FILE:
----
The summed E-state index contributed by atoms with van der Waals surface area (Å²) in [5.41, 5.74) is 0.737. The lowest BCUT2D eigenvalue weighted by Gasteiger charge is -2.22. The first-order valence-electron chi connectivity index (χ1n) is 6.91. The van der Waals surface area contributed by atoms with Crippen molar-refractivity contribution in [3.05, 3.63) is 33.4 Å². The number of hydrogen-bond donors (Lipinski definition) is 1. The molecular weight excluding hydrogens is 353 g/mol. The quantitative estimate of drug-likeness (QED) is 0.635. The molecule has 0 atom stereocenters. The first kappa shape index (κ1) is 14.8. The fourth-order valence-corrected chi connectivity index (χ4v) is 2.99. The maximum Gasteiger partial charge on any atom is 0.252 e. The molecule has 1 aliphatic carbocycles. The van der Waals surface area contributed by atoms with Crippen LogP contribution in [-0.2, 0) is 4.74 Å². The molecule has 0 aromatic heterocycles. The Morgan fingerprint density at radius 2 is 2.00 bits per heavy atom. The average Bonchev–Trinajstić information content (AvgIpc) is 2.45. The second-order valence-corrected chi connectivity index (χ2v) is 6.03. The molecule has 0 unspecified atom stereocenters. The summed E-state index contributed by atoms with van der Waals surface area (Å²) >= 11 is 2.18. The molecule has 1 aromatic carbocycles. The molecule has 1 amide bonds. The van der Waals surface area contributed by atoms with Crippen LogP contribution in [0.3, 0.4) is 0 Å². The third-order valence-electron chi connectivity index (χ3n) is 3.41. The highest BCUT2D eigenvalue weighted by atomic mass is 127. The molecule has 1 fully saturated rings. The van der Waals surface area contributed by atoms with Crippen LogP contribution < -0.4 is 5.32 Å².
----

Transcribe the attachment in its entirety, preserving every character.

The summed E-state index contributed by atoms with van der Waals surface area (Å²) in [5.41, 5.74) is 0.737. The lowest BCUT2D eigenvalue weighted by Gasteiger charge is -2.22. The first-order valence-electron chi connectivity index (χ1n) is 6.91. The van der Waals surface area contributed by atoms with Crippen molar-refractivity contribution in [3.05, 3.63) is 33.4 Å². The number of hydrogen-bond donors (Lipinski definition) is 1. The molecular weight excluding hydrogens is 353 g/mol. The quantitative estimate of drug-likeness (QED) is 0.635. The molecule has 0 atom stereocenters. The first kappa shape index (κ1) is 14.8. The fourth-order valence-corrected chi connectivity index (χ4v) is 2.99. The maximum Gasteiger partial charge on any atom is 0.252 e. The molecule has 1 aliphatic carbocycles. The van der Waals surface area contributed by atoms with Crippen LogP contribution in [-0.2, 0) is 4.74 Å². The molecule has 0 aromatic heterocycles. The Morgan fingerprint density at radius 2 is 2.00 bits per heavy atom. The average Bonchev–Trinajstić information content (AvgIpc) is 2.45. The second-order valence-corrected chi connectivity index (χ2v) is 6.03. The molecule has 0 unspecified atom stereocenters. The summed E-state index contributed by atoms with van der Waals surface area (Å²) >= 11 is 2.18. The molecule has 1 aromatic carbocycles. The molecule has 1 amide bonds. The van der Waals surface area contributed by atoms with Crippen LogP contribution in [0.3, 0.4) is 0 Å². The third-order valence-electron chi connectivity index (χ3n) is 3.41. The highest BCUT2D eigenvalue weighted by atomic mass is 127. The molecule has 1 fully saturated rings. The van der Waals surface area contributed by atoms with Crippen LogP contribution < -0.4 is 5.32 Å².